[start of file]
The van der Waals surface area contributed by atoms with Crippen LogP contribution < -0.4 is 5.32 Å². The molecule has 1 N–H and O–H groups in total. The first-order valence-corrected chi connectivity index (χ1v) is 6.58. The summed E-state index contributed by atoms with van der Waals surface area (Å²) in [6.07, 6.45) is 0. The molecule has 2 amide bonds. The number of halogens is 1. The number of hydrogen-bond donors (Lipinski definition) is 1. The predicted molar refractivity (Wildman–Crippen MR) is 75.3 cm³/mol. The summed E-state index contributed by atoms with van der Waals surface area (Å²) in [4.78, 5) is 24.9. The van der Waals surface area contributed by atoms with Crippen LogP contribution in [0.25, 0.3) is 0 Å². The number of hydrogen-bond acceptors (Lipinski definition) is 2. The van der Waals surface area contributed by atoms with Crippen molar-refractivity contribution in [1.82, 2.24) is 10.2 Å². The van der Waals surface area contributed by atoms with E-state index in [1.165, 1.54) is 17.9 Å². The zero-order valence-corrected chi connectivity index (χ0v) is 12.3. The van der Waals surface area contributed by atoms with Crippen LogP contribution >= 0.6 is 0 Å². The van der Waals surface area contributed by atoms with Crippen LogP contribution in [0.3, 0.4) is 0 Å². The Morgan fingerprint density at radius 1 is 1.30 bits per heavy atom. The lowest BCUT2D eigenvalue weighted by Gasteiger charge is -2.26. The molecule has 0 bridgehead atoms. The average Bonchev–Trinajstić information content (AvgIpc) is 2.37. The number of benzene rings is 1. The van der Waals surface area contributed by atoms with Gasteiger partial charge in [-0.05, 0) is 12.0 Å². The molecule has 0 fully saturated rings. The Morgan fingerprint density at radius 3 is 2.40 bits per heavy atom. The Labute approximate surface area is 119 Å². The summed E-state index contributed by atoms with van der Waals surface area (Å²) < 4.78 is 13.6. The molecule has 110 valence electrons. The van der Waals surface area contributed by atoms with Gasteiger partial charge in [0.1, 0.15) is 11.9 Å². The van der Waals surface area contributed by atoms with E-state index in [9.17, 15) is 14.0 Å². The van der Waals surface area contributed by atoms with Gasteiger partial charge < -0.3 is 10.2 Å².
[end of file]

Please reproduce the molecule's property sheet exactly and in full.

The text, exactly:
The van der Waals surface area contributed by atoms with Crippen LogP contribution < -0.4 is 5.32 Å². The molecule has 1 N–H and O–H groups in total. The first-order valence-corrected chi connectivity index (χ1v) is 6.58. The summed E-state index contributed by atoms with van der Waals surface area (Å²) in [6.07, 6.45) is 0. The molecule has 2 amide bonds. The number of halogens is 1. The number of hydrogen-bond donors (Lipinski definition) is 1. The predicted molar refractivity (Wildman–Crippen MR) is 75.3 cm³/mol. The summed E-state index contributed by atoms with van der Waals surface area (Å²) in [4.78, 5) is 24.9. The van der Waals surface area contributed by atoms with Crippen LogP contribution in [0.25, 0.3) is 0 Å². The number of hydrogen-bond acceptors (Lipinski definition) is 2. The van der Waals surface area contributed by atoms with Crippen molar-refractivity contribution in [1.82, 2.24) is 10.2 Å². The van der Waals surface area contributed by atoms with E-state index in [1.165, 1.54) is 17.9 Å². The zero-order valence-corrected chi connectivity index (χ0v) is 12.3. The van der Waals surface area contributed by atoms with Crippen LogP contribution >= 0.6 is 0 Å². The van der Waals surface area contributed by atoms with Crippen LogP contribution in [0.3, 0.4) is 0 Å². The Morgan fingerprint density at radius 1 is 1.30 bits per heavy atom. The lowest BCUT2D eigenvalue weighted by Gasteiger charge is -2.26. The molecule has 0 bridgehead atoms. The average Bonchev–Trinajstić information content (AvgIpc) is 2.37. The number of benzene rings is 1. The van der Waals surface area contributed by atoms with Gasteiger partial charge in [-0.05, 0) is 12.0 Å². The molecule has 0 fully saturated rings. The Morgan fingerprint density at radius 3 is 2.40 bits per heavy atom. The Labute approximate surface area is 119 Å². The summed E-state index contributed by atoms with van der Waals surface area (Å²) < 4.78 is 13.6. The molecule has 110 valence electrons. The van der Waals surface area contributed by atoms with Gasteiger partial charge in [0.1, 0.15) is 11.9 Å². The van der Waals surface area contributed by atoms with E-state index in [9.17, 15) is 14.0 Å². The van der Waals surface area contributed by atoms with Gasteiger partial charge < -0.3 is 10.2 Å².